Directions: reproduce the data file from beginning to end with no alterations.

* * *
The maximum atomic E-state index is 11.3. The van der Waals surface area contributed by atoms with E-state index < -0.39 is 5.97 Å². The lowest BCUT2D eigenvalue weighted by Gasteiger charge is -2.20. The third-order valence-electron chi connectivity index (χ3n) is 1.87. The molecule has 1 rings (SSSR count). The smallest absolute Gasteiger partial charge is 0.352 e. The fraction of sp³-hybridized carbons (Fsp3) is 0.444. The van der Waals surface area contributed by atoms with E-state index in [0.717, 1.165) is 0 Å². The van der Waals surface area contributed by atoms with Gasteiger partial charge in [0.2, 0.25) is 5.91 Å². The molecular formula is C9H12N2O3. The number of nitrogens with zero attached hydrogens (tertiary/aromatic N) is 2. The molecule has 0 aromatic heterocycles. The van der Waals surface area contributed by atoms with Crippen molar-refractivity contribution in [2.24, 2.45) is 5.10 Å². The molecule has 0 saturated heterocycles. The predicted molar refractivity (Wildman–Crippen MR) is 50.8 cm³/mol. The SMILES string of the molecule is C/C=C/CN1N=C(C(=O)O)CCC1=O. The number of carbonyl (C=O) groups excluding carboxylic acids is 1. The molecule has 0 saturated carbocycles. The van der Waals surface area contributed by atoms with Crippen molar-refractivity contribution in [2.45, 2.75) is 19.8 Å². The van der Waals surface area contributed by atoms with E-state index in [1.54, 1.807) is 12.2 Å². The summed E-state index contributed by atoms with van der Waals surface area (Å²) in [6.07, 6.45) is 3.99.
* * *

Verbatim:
The maximum atomic E-state index is 11.3. The van der Waals surface area contributed by atoms with E-state index < -0.39 is 5.97 Å². The lowest BCUT2D eigenvalue weighted by Gasteiger charge is -2.20. The third-order valence-electron chi connectivity index (χ3n) is 1.87. The molecule has 1 rings (SSSR count). The smallest absolute Gasteiger partial charge is 0.352 e. The fraction of sp³-hybridized carbons (Fsp3) is 0.444. The van der Waals surface area contributed by atoms with E-state index in [0.717, 1.165) is 0 Å². The van der Waals surface area contributed by atoms with Gasteiger partial charge in [0.2, 0.25) is 5.91 Å². The molecular formula is C9H12N2O3. The number of nitrogens with zero attached hydrogens (tertiary/aromatic N) is 2. The molecule has 0 aromatic heterocycles. The van der Waals surface area contributed by atoms with Crippen molar-refractivity contribution in [2.24, 2.45) is 5.10 Å². The molecule has 0 saturated heterocycles. The predicted molar refractivity (Wildman–Crippen MR) is 50.8 cm³/mol. The SMILES string of the molecule is C/C=C/CN1N=C(C(=O)O)CCC1=O. The number of carbonyl (C=O) groups excluding carboxylic acids is 1. The molecule has 0 saturated carbocycles. The van der Waals surface area contributed by atoms with Crippen molar-refractivity contribution in [2.45, 2.75) is 19.8 Å². The van der Waals surface area contributed by atoms with E-state index in [1.54, 1.807) is 12.2 Å². The summed E-state index contributed by atoms with van der Waals surface area (Å²) in [6.07, 6.45) is 3.99.